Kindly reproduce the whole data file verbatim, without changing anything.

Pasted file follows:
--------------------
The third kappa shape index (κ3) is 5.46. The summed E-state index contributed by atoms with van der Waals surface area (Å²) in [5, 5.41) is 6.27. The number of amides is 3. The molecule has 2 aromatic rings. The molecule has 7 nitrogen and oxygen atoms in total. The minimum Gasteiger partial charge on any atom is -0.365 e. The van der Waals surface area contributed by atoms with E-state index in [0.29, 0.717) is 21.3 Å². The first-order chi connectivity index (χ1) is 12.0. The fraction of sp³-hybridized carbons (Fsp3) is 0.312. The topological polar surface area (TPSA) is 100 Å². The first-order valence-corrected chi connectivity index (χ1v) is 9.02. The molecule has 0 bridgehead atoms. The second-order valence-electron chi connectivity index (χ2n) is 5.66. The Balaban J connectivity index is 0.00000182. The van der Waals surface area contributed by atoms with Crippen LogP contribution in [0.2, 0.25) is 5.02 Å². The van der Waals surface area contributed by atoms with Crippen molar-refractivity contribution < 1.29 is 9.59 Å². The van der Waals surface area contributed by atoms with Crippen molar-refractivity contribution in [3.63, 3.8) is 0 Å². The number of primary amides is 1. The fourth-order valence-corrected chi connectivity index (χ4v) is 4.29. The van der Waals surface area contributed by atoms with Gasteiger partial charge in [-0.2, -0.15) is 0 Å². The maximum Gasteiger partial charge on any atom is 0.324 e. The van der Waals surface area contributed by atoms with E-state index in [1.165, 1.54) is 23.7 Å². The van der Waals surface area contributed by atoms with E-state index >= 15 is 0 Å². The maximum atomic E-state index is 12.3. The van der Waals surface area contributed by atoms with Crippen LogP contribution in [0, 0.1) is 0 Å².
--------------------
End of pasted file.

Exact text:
The third kappa shape index (κ3) is 5.46. The summed E-state index contributed by atoms with van der Waals surface area (Å²) in [5, 5.41) is 6.27. The number of amides is 3. The molecule has 2 aromatic rings. The molecule has 7 nitrogen and oxygen atoms in total. The minimum Gasteiger partial charge on any atom is -0.365 e. The van der Waals surface area contributed by atoms with E-state index in [0.29, 0.717) is 21.3 Å². The first-order chi connectivity index (χ1) is 12.0. The fraction of sp³-hybridized carbons (Fsp3) is 0.312. The topological polar surface area (TPSA) is 100 Å². The first-order valence-corrected chi connectivity index (χ1v) is 9.02. The molecule has 0 bridgehead atoms. The second-order valence-electron chi connectivity index (χ2n) is 5.66. The Balaban J connectivity index is 0.00000182. The van der Waals surface area contributed by atoms with Crippen LogP contribution in [0.2, 0.25) is 5.02 Å². The van der Waals surface area contributed by atoms with Crippen molar-refractivity contribution < 1.29 is 9.59 Å². The van der Waals surface area contributed by atoms with Crippen molar-refractivity contribution in [3.63, 3.8) is 0 Å². The number of primary amides is 1. The fourth-order valence-corrected chi connectivity index (χ4v) is 4.29. The van der Waals surface area contributed by atoms with Gasteiger partial charge in [-0.2, -0.15) is 0 Å². The maximum Gasteiger partial charge on any atom is 0.324 e. The van der Waals surface area contributed by atoms with E-state index in [1.165, 1.54) is 23.7 Å². The van der Waals surface area contributed by atoms with E-state index >= 15 is 0 Å². The maximum atomic E-state index is 12.3. The van der Waals surface area contributed by atoms with Crippen LogP contribution in [0, 0.1) is 0 Å².